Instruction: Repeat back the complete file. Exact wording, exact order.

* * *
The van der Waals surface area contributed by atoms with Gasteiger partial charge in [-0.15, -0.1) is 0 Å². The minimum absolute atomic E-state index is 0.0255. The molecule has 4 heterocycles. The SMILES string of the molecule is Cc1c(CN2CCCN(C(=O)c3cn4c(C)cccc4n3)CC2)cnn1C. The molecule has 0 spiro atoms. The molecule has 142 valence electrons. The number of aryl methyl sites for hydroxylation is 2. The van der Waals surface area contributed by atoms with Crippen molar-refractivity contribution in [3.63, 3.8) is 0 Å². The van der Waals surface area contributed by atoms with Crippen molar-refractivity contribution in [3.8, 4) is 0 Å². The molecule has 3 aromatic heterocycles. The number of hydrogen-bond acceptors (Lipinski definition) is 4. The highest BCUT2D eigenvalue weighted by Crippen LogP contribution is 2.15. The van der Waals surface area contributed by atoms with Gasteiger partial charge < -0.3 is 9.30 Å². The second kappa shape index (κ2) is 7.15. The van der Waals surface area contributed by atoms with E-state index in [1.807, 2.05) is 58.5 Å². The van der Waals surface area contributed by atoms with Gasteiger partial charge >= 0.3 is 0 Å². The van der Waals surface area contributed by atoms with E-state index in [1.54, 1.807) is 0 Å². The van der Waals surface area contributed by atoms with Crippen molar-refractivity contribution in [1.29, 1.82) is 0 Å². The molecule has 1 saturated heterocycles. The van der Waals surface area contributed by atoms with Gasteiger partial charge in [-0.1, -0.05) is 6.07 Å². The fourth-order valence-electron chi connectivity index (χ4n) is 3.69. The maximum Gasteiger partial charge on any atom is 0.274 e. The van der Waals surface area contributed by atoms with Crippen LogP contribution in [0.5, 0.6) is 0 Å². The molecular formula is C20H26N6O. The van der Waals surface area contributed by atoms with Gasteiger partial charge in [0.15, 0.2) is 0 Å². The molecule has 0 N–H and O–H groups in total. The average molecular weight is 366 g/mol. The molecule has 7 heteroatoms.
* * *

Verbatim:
The van der Waals surface area contributed by atoms with Gasteiger partial charge in [-0.15, -0.1) is 0 Å². The minimum absolute atomic E-state index is 0.0255. The molecule has 4 heterocycles. The SMILES string of the molecule is Cc1c(CN2CCCN(C(=O)c3cn4c(C)cccc4n3)CC2)cnn1C. The molecule has 0 spiro atoms. The molecule has 142 valence electrons. The number of aryl methyl sites for hydroxylation is 2. The van der Waals surface area contributed by atoms with Crippen molar-refractivity contribution in [3.63, 3.8) is 0 Å². The van der Waals surface area contributed by atoms with Crippen molar-refractivity contribution in [3.8, 4) is 0 Å². The molecule has 3 aromatic heterocycles. The number of hydrogen-bond acceptors (Lipinski definition) is 4. The highest BCUT2D eigenvalue weighted by Crippen LogP contribution is 2.15. The van der Waals surface area contributed by atoms with Gasteiger partial charge < -0.3 is 9.30 Å². The second kappa shape index (κ2) is 7.15. The van der Waals surface area contributed by atoms with E-state index in [1.807, 2.05) is 58.5 Å². The van der Waals surface area contributed by atoms with Gasteiger partial charge >= 0.3 is 0 Å². The van der Waals surface area contributed by atoms with E-state index in [1.54, 1.807) is 0 Å². The van der Waals surface area contributed by atoms with Crippen molar-refractivity contribution in [1.29, 1.82) is 0 Å². The molecule has 1 saturated heterocycles. The van der Waals surface area contributed by atoms with Gasteiger partial charge in [-0.1, -0.05) is 6.07 Å². The fourth-order valence-electron chi connectivity index (χ4n) is 3.69. The maximum Gasteiger partial charge on any atom is 0.274 e. The van der Waals surface area contributed by atoms with Crippen LogP contribution in [0.5, 0.6) is 0 Å². The molecular formula is C20H26N6O. The van der Waals surface area contributed by atoms with Gasteiger partial charge in [0.15, 0.2) is 0 Å². The molecule has 0 N–H and O–H groups in total. The average molecular weight is 366 g/mol. The molecule has 7 heteroatoms.